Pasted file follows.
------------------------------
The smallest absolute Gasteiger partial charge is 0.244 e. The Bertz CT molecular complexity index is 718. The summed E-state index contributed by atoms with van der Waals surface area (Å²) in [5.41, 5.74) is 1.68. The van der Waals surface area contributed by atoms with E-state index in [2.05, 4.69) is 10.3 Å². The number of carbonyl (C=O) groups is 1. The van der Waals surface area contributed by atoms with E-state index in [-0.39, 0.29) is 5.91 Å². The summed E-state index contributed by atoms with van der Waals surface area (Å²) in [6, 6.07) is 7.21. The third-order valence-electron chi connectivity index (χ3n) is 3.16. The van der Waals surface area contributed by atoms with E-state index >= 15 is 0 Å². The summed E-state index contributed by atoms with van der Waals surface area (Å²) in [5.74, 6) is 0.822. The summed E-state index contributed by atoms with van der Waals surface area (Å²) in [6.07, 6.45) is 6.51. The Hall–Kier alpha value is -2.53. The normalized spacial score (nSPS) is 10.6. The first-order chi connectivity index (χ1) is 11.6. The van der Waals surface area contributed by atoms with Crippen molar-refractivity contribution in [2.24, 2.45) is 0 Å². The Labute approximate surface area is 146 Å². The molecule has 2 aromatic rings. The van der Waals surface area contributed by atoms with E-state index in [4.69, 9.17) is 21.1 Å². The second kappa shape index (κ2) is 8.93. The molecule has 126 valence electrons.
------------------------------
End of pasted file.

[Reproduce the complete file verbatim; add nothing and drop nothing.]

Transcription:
The smallest absolute Gasteiger partial charge is 0.244 e. The Bertz CT molecular complexity index is 718. The summed E-state index contributed by atoms with van der Waals surface area (Å²) in [5.41, 5.74) is 1.68. The van der Waals surface area contributed by atoms with E-state index in [2.05, 4.69) is 10.3 Å². The number of carbonyl (C=O) groups is 1. The van der Waals surface area contributed by atoms with E-state index in [-0.39, 0.29) is 5.91 Å². The summed E-state index contributed by atoms with van der Waals surface area (Å²) in [6, 6.07) is 7.21. The third-order valence-electron chi connectivity index (χ3n) is 3.16. The van der Waals surface area contributed by atoms with E-state index >= 15 is 0 Å². The summed E-state index contributed by atoms with van der Waals surface area (Å²) in [5.74, 6) is 0.822. The summed E-state index contributed by atoms with van der Waals surface area (Å²) in [6.07, 6.45) is 6.51. The Hall–Kier alpha value is -2.53. The normalized spacial score (nSPS) is 10.6. The first-order chi connectivity index (χ1) is 11.6. The van der Waals surface area contributed by atoms with Crippen molar-refractivity contribution in [2.24, 2.45) is 0 Å². The Labute approximate surface area is 146 Å². The molecule has 2 aromatic rings. The van der Waals surface area contributed by atoms with E-state index in [4.69, 9.17) is 21.1 Å². The second kappa shape index (κ2) is 8.93. The molecule has 126 valence electrons.